• "Celebrating the Richness of Paleontology through Fossil Hunting"

Aurora, NC Fossil Trip - 2007


Please note, the Mine is CLOSED to collecting - This is an older trip report from 2007. Please don't call the mine or museum asking to fossil hunt in the mine. You can still fossil hunt at the mine tailings in front of the museum. Go to the Aurora page for more information.




Aurora Fossil Trip Report from back in 2006
Megalodon Fossils and a Dolphin Skull



Fossil hunting area at the mine in Aurora, North Carolina

This season, old and new collecting areas have been combined to give access to virtually the entire pit, minus an area being reclaimed.


March 4th was the scheduled date that Amy and I had been given to collect at the PCS Mine. However, due to a series of unfortunate events, circumstances, and schedule clashes, Amy could not make it. Alone I headed, on my 9-hour drive to Aurora; to the Pliocene and Miocene bone beds.

For the fall 2006 season, old collecting areas had been combined to produce an area nearly the size of the pit. There are miles upon miles of collecting area. It is nice to have everyone go into the mine, disperse, and in a few minutes not see anyone around. What a huge collecting area it is!

As I quietly disappeared into solitude, into the past, toward an un-hunted ridge in the distance, an eerie feeling came over me. It was unusually quite as I am use to Amy accompanying me. However, when I made it to the ridge, un-scoured by humans, I quickly found a perfect 2 1/4" excinct white shark, and I started to forget how strange it was to have Amy not accompany me. Then minutes later, on the same ridge, after finding another perfect 2 3/8" shark tooth, I began asking myself "Who is she?" The name Amy was but a distant memory. As I picked up large prehistoric teeth, questions such as "What was her name?" ran through my head. Soon the distant memories of her completely vanished as I found a beautiful 3 7/8" fossil megalodon shark tooth.

Later, I found a fossil Dolphin skull in a huge block of Pungo Limestone. While chiseling it into a manageable chunk (a 70 pound chunk) I was thinking, "I wish she was here to help me carry it a few miles back to the entrance". Alas, Amy was not with me. I had to lug this thing over numerous ridges, around numerous lakes, and through numerous gullies from one side of the mine to the other. This was done in 50-foot increments, before needing to rest due to exhaustion. It took hours, for every step I took; the mine seemed to grow in length by another two steps. Plus I had to go back to pick up my collecting equipment that I could not carry with the skull. I eventually made it though, wishing every second Amy were here to help me lug it!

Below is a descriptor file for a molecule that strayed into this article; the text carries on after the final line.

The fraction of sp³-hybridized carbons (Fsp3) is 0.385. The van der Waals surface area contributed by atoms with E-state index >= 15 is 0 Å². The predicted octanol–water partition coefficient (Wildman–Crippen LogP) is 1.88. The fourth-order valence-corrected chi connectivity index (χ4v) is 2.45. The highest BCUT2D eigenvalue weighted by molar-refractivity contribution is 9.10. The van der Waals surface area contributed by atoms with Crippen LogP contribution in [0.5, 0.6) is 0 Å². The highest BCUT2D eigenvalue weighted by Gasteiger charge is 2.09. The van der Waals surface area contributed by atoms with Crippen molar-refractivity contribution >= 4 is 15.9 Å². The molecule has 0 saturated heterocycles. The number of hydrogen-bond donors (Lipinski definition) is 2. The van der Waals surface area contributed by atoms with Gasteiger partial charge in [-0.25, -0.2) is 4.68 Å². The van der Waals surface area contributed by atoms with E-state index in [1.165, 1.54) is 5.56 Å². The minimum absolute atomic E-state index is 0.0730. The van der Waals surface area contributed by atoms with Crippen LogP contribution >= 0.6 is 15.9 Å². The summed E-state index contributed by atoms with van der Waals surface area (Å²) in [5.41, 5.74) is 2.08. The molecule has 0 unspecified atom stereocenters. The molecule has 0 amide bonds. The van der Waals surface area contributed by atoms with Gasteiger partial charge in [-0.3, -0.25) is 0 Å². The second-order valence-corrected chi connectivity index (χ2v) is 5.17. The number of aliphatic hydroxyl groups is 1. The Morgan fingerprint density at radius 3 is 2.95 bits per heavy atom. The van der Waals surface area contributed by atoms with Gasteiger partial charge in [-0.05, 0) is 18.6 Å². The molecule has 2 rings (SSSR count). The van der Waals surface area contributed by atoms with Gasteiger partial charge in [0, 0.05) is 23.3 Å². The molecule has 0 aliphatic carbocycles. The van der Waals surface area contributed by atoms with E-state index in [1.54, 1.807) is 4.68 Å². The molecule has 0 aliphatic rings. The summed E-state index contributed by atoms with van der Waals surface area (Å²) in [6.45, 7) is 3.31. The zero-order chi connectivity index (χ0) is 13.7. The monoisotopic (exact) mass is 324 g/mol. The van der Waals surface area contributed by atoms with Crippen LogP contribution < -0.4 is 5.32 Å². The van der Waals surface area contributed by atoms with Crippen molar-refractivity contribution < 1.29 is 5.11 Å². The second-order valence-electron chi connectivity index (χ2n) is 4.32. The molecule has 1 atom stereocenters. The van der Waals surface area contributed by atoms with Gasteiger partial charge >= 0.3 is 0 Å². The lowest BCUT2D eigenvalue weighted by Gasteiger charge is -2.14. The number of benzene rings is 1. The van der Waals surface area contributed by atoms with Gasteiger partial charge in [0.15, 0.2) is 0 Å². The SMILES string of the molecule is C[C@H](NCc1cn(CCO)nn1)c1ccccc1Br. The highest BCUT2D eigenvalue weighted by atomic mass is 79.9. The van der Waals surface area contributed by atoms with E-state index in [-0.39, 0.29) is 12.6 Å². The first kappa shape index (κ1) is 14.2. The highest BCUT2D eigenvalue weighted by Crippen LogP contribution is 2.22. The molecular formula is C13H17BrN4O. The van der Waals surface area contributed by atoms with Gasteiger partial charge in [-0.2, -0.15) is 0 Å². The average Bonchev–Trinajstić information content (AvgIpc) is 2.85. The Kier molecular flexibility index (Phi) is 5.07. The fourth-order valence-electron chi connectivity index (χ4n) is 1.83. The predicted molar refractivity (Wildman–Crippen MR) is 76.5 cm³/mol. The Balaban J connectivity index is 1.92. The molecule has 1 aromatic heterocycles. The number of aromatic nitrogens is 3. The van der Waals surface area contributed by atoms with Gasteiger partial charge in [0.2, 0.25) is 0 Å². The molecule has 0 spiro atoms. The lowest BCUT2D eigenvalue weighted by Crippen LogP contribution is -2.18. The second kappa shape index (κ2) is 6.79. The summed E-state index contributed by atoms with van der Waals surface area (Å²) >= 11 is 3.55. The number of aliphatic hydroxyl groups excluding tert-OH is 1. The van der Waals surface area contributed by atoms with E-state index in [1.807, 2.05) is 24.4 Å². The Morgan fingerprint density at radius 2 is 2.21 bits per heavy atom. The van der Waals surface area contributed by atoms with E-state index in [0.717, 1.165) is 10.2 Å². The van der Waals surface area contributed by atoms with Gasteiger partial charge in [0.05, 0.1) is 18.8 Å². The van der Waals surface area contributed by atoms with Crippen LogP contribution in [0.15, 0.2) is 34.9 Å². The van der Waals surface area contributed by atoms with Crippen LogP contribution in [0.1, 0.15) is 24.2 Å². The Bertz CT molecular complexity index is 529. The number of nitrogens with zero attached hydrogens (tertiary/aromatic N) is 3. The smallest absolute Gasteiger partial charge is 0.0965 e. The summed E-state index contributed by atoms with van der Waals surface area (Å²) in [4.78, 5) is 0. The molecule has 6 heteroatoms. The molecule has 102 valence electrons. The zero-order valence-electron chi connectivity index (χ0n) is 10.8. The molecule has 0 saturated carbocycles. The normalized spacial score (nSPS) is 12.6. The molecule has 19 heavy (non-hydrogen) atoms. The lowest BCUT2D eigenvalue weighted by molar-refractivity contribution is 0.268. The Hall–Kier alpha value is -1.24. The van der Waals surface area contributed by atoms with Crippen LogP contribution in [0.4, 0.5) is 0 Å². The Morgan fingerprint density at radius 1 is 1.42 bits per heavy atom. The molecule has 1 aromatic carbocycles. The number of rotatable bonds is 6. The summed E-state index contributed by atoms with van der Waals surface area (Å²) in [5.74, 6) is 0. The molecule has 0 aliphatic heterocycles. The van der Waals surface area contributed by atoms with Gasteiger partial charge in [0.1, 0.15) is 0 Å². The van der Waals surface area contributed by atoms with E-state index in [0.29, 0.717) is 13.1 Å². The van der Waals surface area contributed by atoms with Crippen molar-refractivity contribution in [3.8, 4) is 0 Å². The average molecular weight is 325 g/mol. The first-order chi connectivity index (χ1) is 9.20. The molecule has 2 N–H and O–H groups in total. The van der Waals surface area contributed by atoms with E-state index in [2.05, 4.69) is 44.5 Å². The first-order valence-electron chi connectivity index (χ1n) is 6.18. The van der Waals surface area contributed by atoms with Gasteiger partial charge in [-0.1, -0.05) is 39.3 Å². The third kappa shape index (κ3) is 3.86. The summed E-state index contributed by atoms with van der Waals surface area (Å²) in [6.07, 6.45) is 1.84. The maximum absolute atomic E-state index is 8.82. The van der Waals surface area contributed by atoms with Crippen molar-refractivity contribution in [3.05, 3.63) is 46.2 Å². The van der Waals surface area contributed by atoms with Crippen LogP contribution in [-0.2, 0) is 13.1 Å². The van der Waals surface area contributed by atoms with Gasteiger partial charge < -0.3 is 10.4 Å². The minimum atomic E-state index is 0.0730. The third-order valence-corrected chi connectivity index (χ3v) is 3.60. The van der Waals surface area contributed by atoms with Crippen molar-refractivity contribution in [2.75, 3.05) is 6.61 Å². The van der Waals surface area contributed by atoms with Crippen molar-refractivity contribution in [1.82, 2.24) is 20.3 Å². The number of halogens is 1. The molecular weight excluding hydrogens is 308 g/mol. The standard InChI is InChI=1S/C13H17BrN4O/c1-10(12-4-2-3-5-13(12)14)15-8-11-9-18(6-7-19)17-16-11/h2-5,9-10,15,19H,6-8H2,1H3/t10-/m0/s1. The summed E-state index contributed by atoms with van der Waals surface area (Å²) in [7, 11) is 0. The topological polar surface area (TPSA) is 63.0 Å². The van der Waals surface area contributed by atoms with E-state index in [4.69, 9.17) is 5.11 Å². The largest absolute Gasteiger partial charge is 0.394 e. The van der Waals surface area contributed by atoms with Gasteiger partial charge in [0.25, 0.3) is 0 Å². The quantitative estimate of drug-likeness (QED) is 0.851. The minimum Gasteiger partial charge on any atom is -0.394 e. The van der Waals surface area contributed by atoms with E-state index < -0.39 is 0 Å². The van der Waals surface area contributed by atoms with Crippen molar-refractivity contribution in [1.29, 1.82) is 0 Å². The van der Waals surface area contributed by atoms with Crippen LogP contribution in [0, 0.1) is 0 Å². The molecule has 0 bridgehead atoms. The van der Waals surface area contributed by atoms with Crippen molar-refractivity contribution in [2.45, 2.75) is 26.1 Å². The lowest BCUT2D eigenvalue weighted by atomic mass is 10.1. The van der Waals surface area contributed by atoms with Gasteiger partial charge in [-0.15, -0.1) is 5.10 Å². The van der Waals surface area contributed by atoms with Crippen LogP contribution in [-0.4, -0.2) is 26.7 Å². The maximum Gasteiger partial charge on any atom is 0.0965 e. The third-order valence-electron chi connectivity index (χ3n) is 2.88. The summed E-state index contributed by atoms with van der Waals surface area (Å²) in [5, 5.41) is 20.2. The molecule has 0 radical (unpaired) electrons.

By days end, even though I was sore and exhausted, I had done quite well. In fact, this was the best collecting trip I have had to date. A nice megalodon, lots of nice exctinct white sharks, a skull, whale teeth, a worn squalodon tooth, a marlin beak, and some dolphin arm bones that fit together quite well; collecting just couldn't get any better. Most other collectors were very pleased, having megalodon teeth, and other fossil rarities and oddities of their own.

Thanks PCS for allowing us to collect! We all greatly appreciate it!






Below are the fossil found from the mine in Aurora, NC


Many sections of the pit are now overgrown as this image shows.

Many sections of the pit are now overgrown as this image shows.


Here are most of the finds for the trip, including some nice fossil Megalodon teeth.  I forgot to scan the marlin beak.

Here are most of the finds for the trip, including some nice fossil Megalodon teeth. I forgot to scan the marlin beak.


Close-up of the nice fossil megalodon shark tooth. It has a 3 7/8 inch slant length.

Close-up of the nice fossil megalodon shark tooth. It has a 3 7/8 inch slant length.